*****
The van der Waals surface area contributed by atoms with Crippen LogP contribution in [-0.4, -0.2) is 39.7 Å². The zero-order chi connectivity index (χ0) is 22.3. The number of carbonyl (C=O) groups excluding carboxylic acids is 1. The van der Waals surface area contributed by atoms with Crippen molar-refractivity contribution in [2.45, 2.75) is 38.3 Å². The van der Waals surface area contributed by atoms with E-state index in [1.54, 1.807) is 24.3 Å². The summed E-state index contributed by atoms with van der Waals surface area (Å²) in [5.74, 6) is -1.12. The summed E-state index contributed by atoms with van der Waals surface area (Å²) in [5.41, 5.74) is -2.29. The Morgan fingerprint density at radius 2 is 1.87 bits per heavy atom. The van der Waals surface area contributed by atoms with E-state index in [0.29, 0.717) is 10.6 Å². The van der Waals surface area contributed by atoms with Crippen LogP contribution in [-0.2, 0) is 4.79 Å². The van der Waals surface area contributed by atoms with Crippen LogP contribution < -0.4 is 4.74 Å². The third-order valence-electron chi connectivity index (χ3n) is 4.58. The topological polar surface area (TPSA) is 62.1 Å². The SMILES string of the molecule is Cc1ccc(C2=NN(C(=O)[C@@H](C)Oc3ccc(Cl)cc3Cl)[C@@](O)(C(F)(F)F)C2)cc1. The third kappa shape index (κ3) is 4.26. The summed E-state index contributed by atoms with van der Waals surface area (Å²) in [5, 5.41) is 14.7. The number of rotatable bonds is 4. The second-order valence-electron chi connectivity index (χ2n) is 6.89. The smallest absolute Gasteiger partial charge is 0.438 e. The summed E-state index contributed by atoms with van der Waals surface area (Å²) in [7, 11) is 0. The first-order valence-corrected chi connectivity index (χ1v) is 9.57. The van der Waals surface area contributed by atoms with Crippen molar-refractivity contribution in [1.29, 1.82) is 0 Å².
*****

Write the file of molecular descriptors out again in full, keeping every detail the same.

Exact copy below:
The van der Waals surface area contributed by atoms with Crippen LogP contribution in [-0.4, -0.2) is 39.7 Å². The zero-order chi connectivity index (χ0) is 22.3. The number of carbonyl (C=O) groups excluding carboxylic acids is 1. The van der Waals surface area contributed by atoms with Crippen molar-refractivity contribution in [2.45, 2.75) is 38.3 Å². The van der Waals surface area contributed by atoms with E-state index in [1.54, 1.807) is 24.3 Å². The summed E-state index contributed by atoms with van der Waals surface area (Å²) in [5.74, 6) is -1.12. The summed E-state index contributed by atoms with van der Waals surface area (Å²) in [5.41, 5.74) is -2.29. The Morgan fingerprint density at radius 2 is 1.87 bits per heavy atom. The van der Waals surface area contributed by atoms with E-state index in [0.29, 0.717) is 10.6 Å². The van der Waals surface area contributed by atoms with Crippen LogP contribution in [-0.2, 0) is 4.79 Å². The van der Waals surface area contributed by atoms with Crippen LogP contribution < -0.4 is 4.74 Å². The third-order valence-electron chi connectivity index (χ3n) is 4.58. The topological polar surface area (TPSA) is 62.1 Å². The SMILES string of the molecule is Cc1ccc(C2=NN(C(=O)[C@@H](C)Oc3ccc(Cl)cc3Cl)[C@@](O)(C(F)(F)F)C2)cc1. The third kappa shape index (κ3) is 4.26. The summed E-state index contributed by atoms with van der Waals surface area (Å²) in [5, 5.41) is 14.7. The number of rotatable bonds is 4. The second-order valence-electron chi connectivity index (χ2n) is 6.89. The smallest absolute Gasteiger partial charge is 0.438 e. The summed E-state index contributed by atoms with van der Waals surface area (Å²) in [7, 11) is 0. The first-order valence-corrected chi connectivity index (χ1v) is 9.57. The van der Waals surface area contributed by atoms with Crippen molar-refractivity contribution in [1.29, 1.82) is 0 Å².